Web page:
At Zingerman’s we are constantly seeking to make our food more deeply flavorful, whether by tweaking our recipes, using better ingredients, or refining our methods of production. In recent years, as part of our commitment to freshly milled whole grains, we upgraded our beloved Funky Chunky cookies by switching out organic white all-purpose flour for a combination of in-house milled soft white wheat and hard red spring wheat. This year, we gave our Hot Cross Buns a glow-up by incorporating our own candied citrus peel, swapping in freshly milled golden durum and hard red spring wheat, and using new techniques that keep the buns soft and light.
Our latest foray into the quest for continuous improvement brings us to an ingredient that’s already loved by so many—chocolate! Because chocolate is often the star of a baked good, we knew anything we swapped into our recipes would have to be very special. Enter artisan chocolate company French Broad Chocolate. Zingerman’s co-founder, Ari Weinzweig, has been a big fan of their chocolate ever since he first tasted it in their Asheville, North Carolina-based shop years ago, loving the fact that the chocolate is both delicious and ethically-sourced and produced. This is important, because the story behind each ingredient we use throughout the Zingerman’s Community of Businesses matters just as much as its flavor. To quote our 2032 vision, “when we source each ingredient we use, we aim to make thoughtful and purposeful choices, keeping environmental sustainability, energy usage, and ethics in mind. We continue to find that great taste is connected to and reflective of the care the producer takes in producing their products.”
Why French Broad Chocolate?
Ari notes their dedication to helping growers to facilitate better lives and their dedication to sustainability as key differentiators of the company in a sea of other chocolate producers. In fact, the company’s values and practices earned them a B Corporation certification. This distinction is awarded to companies highly dedicated to improving social conditions and environmental impacts in the workplace. One of the many initiatives they have taken to reduce waste and support local agriculture is to share cacao shell mulch with local farmers and gardeners.
They’ve also opened their production facilities to guests in an effort to educate them on what makes their company unique and why it’s important. Echoing our own words from the 2032 vision, founding member Jael Skeffington said in an interview with Candy Industry magazine that “what (they’re) paying for the cacao, what the farmer is getting from it, the quality of post-harvest process (their) beans go through relative to a commodity cacao, and the way (they’re) doing business in Asheville—it all matters.”
So you see, they really fit the bill.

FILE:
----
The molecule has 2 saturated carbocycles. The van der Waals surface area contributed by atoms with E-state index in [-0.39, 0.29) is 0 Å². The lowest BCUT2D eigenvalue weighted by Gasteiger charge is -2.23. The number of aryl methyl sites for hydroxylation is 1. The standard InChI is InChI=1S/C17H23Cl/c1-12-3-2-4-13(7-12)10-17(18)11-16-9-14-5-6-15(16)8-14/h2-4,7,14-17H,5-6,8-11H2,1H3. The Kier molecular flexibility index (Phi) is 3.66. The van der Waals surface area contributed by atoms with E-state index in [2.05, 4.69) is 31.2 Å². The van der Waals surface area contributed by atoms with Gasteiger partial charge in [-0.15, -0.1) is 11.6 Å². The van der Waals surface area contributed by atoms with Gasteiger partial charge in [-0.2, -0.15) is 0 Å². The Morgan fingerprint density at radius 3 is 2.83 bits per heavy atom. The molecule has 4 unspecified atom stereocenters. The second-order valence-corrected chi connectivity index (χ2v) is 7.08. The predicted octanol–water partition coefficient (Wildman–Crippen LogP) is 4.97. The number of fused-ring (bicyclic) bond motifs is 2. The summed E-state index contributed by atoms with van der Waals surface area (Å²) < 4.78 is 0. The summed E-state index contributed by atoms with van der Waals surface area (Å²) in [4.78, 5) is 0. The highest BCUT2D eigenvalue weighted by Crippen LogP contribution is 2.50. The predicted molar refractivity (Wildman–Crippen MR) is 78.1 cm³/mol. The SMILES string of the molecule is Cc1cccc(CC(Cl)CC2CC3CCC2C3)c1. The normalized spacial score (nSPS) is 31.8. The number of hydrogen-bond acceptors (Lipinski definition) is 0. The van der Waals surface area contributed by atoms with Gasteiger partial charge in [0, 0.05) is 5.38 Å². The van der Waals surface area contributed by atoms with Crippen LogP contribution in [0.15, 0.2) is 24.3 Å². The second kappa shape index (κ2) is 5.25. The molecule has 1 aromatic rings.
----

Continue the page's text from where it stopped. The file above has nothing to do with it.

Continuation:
But what about the flavor?
French Broad Chocolate makes a number of different bean-to-bar chocolates. We had the delicious task of tasting our way through them and eventually settled on a 68% Nicaraguan dark chocolate. Jael says that they’ve had a longstanding partnership with these producers and that they are always impressed with the quality of the cocoa received from them. Their post-harvest process creates low-acidity beans that produce a chocolate that is earthy, a little fruity, and, well, deeply chocolatey! This variety has been deemed the “house chocolate” at French Broad Chocolate because its founders love it so very much.
How will we use it?
In April, we will begin using it in our gluten-free favorites, Townie Brownies and Townie Brownie Cake. We’ll also be using it in our Hungarian coffeehouse torte, Dobos Torta, and our crowd-pleasing Chocolate Cherry Bread. Amanda Benson, who heads up our bread bakery and has been conducting the test bakes, says the change is clear. She says, “It has a more deep chocolate flavor. The richness of (it) comes through in the bread more. Paired with the tart cherries, they complement each other nicely.” We’re big on big flavors, so a chocolate with a deeper, richer, more complex flavor profile was a no-brainer.
So whether you’re a self-proclaimed chocoholic or just someone who enjoys a sweet treat now and then, come on into the Bakeshop and give one (or all!) of these new and improved items a taste. We think you’ll really taste the difference!
Corynn Coscia is the in-house photographer and a member of the marketing team at Zingerman’s Bakehouse. After spending her childhood reluctantly in front of the camera of her hobbyist-photographer father, she was eager to move behind it, prompting her to pursue a BA in Film & Video Studies at the University of Michigan. With degree in hand, she moved to Los Angeles where she worked in the TV and music industries before discovering her passion for food photography while working in marketing with a plant-based chef. 2 dogs, 2 kids, and 13 years later, she’s back in Ann Arbor doing what she loves and somehow getting paid for it. She recently completed a photography fellowship with her mentor, New York Times food photographer Andrew Scrivani, and has since been shortlisted for a Pink Lady Food Photographer of the Year award. Her photos can be seen throughout the Bakehouse on the walls, on the website and social media, and in the Bakehouse’s series of cookbooklets; she hopes they’re making you hungry!